Natural genetic variants and small genetic code modifications offer tremendous opportunities to enhance the value of animal resources and opportunities for meeting global challenges. Genome editing also offers great promise for improving animal well-being by addressing animal resilience and resistance to stressors including disease and impacts of climate change.

Animal Health, Wellbeing, and Welfare

Animal health and welfare are important aspects of animal care and management. An animal is considered in good welfare if they are healthy, in a positive emotional state, and can express natural behaviors. Positive health and welfare promote the animal's mental and physical needs and increases their quality of life.

Animal Diseases

USDA helps the nation prepare for, respond to, and recover from animal diseases, including threats and incursions of foreign animal disease. We also conduct applied research and develop technology to help reduce the livestock and poultry industries' economic losses. These efforts also minimize infectious, genetic, and metabolic diseases in rural agricultural communities as well as prevent suffering and death caused by diseases in agriculturally important livestock and poultry.

Infectious Diseases of High National Consequence

  • African Swine Fever (ASF)

    With a near 100 percent mortality rate for pigs and no vaccine, African swine fever poses a grave threat to U.S. swine. While the virus has not been detected in the United States, international travel, trade, and the disease’s easy transmission put U.S. herds at risk. It’s important to remain vigilant, practice and enforce proven prevention steps, and enhance your farm’s biosecurity plans and practices.
  • Bovine Spongiform Encephalopathy (BSE; Mad Cow Disease)

    Bovine spongiform encephalopathy (BSE), sometimes referred to as "mad cow disease", is a chronic degenerative prion disease affecting the central nervous system of cattle. A system of interlocking safeguards protects human and animal health, as well as food safety, in the United States.
  • Foot-and-Mouth Disease

    Foot-and-mouth disease (FMD) is a severe and highly contagious viral disease of animals (not to be confused with Hand, Foot and Mouth disease in people). The FMD virus causes illness in cows, pigs, sheep, goats, deer, and other animals with divided hooves. FMD is a worldwide concern as it can spread quickly and cause significant economic losses.

  • Highly Avian Pathogenic Avian Influenza

    Avian influenza is caused by an influenza virus that can infect poultry. Highly pathogenic avian influenza (HPAI) is a serious disease and requires rapid response because the virus strains are extremely infectious, often fatal to chickens, and can spread rapidly from flock-to-flock.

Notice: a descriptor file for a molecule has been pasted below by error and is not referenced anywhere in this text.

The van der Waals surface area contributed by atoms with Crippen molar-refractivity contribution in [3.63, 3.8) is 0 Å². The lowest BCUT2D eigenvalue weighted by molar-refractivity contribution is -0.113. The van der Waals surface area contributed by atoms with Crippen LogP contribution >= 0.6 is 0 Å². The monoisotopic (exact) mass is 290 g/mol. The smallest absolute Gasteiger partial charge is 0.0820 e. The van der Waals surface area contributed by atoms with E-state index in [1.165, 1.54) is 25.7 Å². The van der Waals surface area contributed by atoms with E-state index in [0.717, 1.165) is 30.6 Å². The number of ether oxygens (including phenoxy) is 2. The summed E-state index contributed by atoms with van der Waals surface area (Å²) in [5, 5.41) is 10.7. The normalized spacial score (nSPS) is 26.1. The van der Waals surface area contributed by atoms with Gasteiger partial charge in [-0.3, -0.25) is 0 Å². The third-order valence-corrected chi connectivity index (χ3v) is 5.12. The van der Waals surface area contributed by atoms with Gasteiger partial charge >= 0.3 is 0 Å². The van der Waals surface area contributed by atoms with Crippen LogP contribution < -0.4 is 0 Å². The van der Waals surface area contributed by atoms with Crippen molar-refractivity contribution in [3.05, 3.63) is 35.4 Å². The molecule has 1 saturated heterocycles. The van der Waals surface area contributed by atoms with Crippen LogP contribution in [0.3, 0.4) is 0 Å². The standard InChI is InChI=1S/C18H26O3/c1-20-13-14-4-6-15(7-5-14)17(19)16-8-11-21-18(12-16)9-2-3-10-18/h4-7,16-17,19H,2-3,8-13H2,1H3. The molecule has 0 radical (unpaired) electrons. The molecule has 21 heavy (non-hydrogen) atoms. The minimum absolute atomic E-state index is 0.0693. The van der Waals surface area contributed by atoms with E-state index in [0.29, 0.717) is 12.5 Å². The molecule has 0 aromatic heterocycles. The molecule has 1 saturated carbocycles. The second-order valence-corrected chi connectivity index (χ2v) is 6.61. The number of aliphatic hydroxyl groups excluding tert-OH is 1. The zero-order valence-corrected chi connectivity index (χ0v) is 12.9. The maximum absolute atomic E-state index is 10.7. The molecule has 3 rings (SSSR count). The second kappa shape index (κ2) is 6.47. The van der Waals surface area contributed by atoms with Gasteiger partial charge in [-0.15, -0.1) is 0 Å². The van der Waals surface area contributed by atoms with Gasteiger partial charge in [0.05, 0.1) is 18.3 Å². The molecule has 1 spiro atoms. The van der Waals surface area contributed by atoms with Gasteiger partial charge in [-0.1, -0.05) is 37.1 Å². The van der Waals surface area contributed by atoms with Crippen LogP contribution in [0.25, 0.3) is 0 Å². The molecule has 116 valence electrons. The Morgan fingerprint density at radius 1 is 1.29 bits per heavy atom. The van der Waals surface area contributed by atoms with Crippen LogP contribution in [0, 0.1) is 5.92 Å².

Diseases of Concern for Farm Animal Species

Aquatic Animal Diseases of Concern (APHIS)

Cattle Diseases of Concern (APHIS)

  • Anaplasmosis
  • Bovine Spongiform Encephalopathy (BSE; Mad Cow Disease)
  • Bovine Viral Diarrhea (BVD)
  • Brucellosis
  • Cattle Fever (Babesiosis)
  • Crimean-Congo Hemorrhagic Fever
  • Foot-and-Mouth Disease)
  • Heartwater (cowdriosis)
  • Mastitis
  • Rift Valley Fever
  • Tuberculosis

Hog and Pig Diseases of Concern (APHIS)

Horse (and other equine) Diseases (APHIS)

Poultry Diseases of Concern (APHIS)

Sheep and Goat Diseases of Concern (APHIS)

Wildlife and Cervids/Deer Diseases (APHIS)

Prion Diseases

Prevalent animal diseases

Animal Disease Surveillance, Prevention, and Management

A comprehensive, coordinated, integrated surveillance system is the foundation for animal health, public health, food safety, and environmental health. USDA’s Animal and Plant Health Inspection Service (APHIS) works with a vast network of partners to carry out surveillance activities in the United States. Together, we work to protect animal health, national economic viability, and the food supply. These surveillance programs also assure international trading partners of the health of the Nation’s herd and safety of our livestock and livestock products.

Animal Health Research

USDA is continuously conducting animal health research and monitoring to protect threats to our Nation's food supply economy.

Animal Wellbeing and Welfare

Consumers are concerned not only with characteristics such as the nutritive content of animal products, but also want assurances that food animals are raised in humane conditions and receive humane treatment during handling and slaughter. USDA tracks animal health and welfare issues as they relate to food safety and the production and availability of animals for processing into meat.

Laws Concerning Welfare of Animals:

Antimicrobial Resistance

Antimicrobial resistance (AMR) is an area of focus because USDA plays a dual role in protecting animal agriculture and public health. USDA recognizes AMR as a potential and serious threat and focuses on surveillance, research and development, and education, extension and outreach.

One Health

The health of animals, people and the environment are interconnected. The "One Health" approach is the collaborative effort of the human health, veterinary health, and environmental health communities.

With its partners, including the Centers for Disease Control and Prevention (CDC), the U.S. Fish and Wildlife Service, U.S. Food and Drug Administration (FDA), the National Institutes of Health (NIH), the Environmental Protection Agency, and Tribal Nations, USDA seeks to maintain or reduce health risks to animals, humans, the environment and society.

Pests and Parasites of Agricultural Animals (e.g., insect and parasite pests)
Pet Travel and Animal Transportation